Working with current statistics, youth articulate the repercussions of rainforest destruction and how this destruction may personally affect them if deforestation continues at its present pace.
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Discussion of the book The Three Questions guides youth to be aware of people and needs around them and the importance of service as a response to the needs of others.
Author: Urban EdVenture Faculty at Westminster
Unit: TeachOne Back to School
Learners research the environmental effect of crayons and their own power to make an impact. They collect gently used crayons from restaurants and other places in the community. They sort them by color, repackage them sustainably for re-use, and add a kind note. They learn about the...
In this episode of the Kids Are Philanthropists too! podcast, we continue to explore immigrant and refugee experiences with a personal story from special guest Agnes Leshner.
Our host is Amy Neugebauer with 11-12-year-old co-hosts Jayden, Alona, Leo, Ismahil,...
To help students understand the challenges of feeding a family a healthy meal on a limited budget.
The group collaborates to plan, carry out, and reflect on an authentic service project that meets the health and safety needs of the community. This is based on the needs assessment conducted through surveying community members in previous lessons.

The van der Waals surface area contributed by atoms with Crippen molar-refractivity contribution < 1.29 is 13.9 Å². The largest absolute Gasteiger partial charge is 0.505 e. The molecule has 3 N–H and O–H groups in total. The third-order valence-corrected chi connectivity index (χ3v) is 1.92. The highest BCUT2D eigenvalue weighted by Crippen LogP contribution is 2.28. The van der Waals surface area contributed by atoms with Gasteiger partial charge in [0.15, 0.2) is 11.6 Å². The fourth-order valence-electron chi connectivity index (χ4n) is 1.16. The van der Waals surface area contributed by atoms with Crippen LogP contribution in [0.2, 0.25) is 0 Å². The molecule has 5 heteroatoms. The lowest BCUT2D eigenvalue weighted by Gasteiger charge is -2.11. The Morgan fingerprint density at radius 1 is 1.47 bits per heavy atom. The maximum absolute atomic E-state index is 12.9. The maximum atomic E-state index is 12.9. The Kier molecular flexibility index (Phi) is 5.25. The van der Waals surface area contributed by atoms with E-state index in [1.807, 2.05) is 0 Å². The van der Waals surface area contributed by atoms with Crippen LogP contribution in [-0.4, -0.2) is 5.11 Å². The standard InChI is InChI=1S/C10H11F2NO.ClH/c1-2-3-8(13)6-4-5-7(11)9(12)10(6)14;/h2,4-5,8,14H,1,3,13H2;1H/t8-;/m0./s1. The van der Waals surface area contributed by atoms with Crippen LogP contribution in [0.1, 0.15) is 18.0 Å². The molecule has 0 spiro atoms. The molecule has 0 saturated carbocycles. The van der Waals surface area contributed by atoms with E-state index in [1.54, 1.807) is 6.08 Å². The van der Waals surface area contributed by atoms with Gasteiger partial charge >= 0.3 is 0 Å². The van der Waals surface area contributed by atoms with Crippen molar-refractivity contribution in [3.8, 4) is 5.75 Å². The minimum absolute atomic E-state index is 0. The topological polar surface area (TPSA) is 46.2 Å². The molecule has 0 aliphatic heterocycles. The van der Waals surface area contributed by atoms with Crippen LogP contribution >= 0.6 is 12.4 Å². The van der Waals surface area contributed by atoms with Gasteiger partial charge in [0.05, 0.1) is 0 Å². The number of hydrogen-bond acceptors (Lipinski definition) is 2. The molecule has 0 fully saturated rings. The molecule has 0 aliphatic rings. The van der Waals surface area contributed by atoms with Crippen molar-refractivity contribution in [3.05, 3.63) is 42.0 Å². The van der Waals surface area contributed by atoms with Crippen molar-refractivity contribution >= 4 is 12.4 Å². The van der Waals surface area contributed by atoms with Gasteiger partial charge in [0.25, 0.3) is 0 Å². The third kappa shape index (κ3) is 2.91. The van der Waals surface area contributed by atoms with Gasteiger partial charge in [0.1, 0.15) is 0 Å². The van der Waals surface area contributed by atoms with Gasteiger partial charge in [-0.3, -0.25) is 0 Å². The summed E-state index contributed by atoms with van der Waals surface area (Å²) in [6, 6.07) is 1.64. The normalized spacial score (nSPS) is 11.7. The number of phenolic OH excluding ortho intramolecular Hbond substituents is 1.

Unit: Philanthropic Behavior
Young people demonstrate that gifts do not need to be purchased with money. The best gifts are things we do with our time and talent for someone else. They brainstorm "kindness" types of gifts, such as a service or a homemade creation. They make a gift of kindness certificates....
Unit: You Are Uniquely You
In response to activities that show empathy to self and others, participants reflect on roles of individuals in the communities to which they belong. They write a letter to thank someone and draw a picture that highlights the traits that make each member of the group special within the...
Unit: Why Do We Have a Census?
This lesson explains what the Census is and why it is important for everyone. Every ten years, we count everyone who is living in the U.S., from babies to the oldest people. This gives our government a clear idea of who lives where and regions where we have growth or decrease in population...